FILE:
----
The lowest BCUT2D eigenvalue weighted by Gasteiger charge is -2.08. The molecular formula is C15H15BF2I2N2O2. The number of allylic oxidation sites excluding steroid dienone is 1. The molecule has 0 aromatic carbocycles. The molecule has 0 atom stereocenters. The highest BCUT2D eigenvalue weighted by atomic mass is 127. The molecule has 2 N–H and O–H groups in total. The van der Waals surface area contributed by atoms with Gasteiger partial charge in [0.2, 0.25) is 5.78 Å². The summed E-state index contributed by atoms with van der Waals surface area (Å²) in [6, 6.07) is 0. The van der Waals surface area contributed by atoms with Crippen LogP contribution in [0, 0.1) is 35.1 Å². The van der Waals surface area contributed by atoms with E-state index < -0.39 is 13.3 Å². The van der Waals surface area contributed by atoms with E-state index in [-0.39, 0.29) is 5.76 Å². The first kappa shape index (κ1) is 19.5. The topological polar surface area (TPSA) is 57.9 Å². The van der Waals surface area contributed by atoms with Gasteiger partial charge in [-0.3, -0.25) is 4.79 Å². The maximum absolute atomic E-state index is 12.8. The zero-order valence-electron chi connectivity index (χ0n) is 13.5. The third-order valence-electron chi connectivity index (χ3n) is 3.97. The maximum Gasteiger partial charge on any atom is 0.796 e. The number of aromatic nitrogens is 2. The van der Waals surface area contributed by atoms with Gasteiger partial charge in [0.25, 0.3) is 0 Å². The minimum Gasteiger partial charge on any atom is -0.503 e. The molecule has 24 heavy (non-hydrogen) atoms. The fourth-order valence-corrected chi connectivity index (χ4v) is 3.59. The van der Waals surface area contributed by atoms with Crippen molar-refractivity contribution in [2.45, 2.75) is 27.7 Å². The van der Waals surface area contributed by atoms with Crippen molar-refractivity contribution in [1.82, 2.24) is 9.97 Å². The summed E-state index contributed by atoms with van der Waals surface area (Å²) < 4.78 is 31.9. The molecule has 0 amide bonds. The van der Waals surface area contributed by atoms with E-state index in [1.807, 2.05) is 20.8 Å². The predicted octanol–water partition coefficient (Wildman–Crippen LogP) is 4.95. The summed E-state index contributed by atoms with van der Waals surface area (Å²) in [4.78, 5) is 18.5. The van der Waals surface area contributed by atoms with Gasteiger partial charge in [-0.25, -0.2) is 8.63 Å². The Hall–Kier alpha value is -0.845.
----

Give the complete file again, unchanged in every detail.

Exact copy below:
The lowest BCUT2D eigenvalue weighted by Gasteiger charge is -2.08. The molecular formula is C15H15BF2I2N2O2. The number of allylic oxidation sites excluding steroid dienone is 1. The molecule has 0 aromatic carbocycles. The molecule has 0 atom stereocenters. The highest BCUT2D eigenvalue weighted by atomic mass is 127. The molecule has 2 N–H and O–H groups in total. The van der Waals surface area contributed by atoms with Gasteiger partial charge in [0.2, 0.25) is 5.78 Å². The summed E-state index contributed by atoms with van der Waals surface area (Å²) in [6, 6.07) is 0. The van der Waals surface area contributed by atoms with Crippen LogP contribution in [0, 0.1) is 35.1 Å². The van der Waals surface area contributed by atoms with E-state index < -0.39 is 13.3 Å². The van der Waals surface area contributed by atoms with E-state index in [-0.39, 0.29) is 5.76 Å². The first kappa shape index (κ1) is 19.5. The topological polar surface area (TPSA) is 57.9 Å². The van der Waals surface area contributed by atoms with Gasteiger partial charge in [-0.3, -0.25) is 4.79 Å². The maximum absolute atomic E-state index is 12.8. The zero-order valence-electron chi connectivity index (χ0n) is 13.5. The third-order valence-electron chi connectivity index (χ3n) is 3.97. The maximum Gasteiger partial charge on any atom is 0.796 e. The number of aromatic nitrogens is 2. The van der Waals surface area contributed by atoms with Gasteiger partial charge in [0.25, 0.3) is 0 Å². The minimum Gasteiger partial charge on any atom is -0.503 e. The molecule has 24 heavy (non-hydrogen) atoms. The fourth-order valence-corrected chi connectivity index (χ4v) is 3.59. The van der Waals surface area contributed by atoms with Crippen molar-refractivity contribution in [2.45, 2.75) is 27.7 Å². The van der Waals surface area contributed by atoms with Crippen molar-refractivity contribution in [1.82, 2.24) is 9.97 Å². The summed E-state index contributed by atoms with van der Waals surface area (Å²) < 4.78 is 31.9. The molecule has 0 amide bonds. The van der Waals surface area contributed by atoms with E-state index in [1.807, 2.05) is 20.8 Å². The predicted octanol–water partition coefficient (Wildman–Crippen LogP) is 4.95. The summed E-state index contributed by atoms with van der Waals surface area (Å²) in [4.78, 5) is 18.5. The van der Waals surface area contributed by atoms with Gasteiger partial charge in [-0.25, -0.2) is 8.63 Å². The Hall–Kier alpha value is -0.845.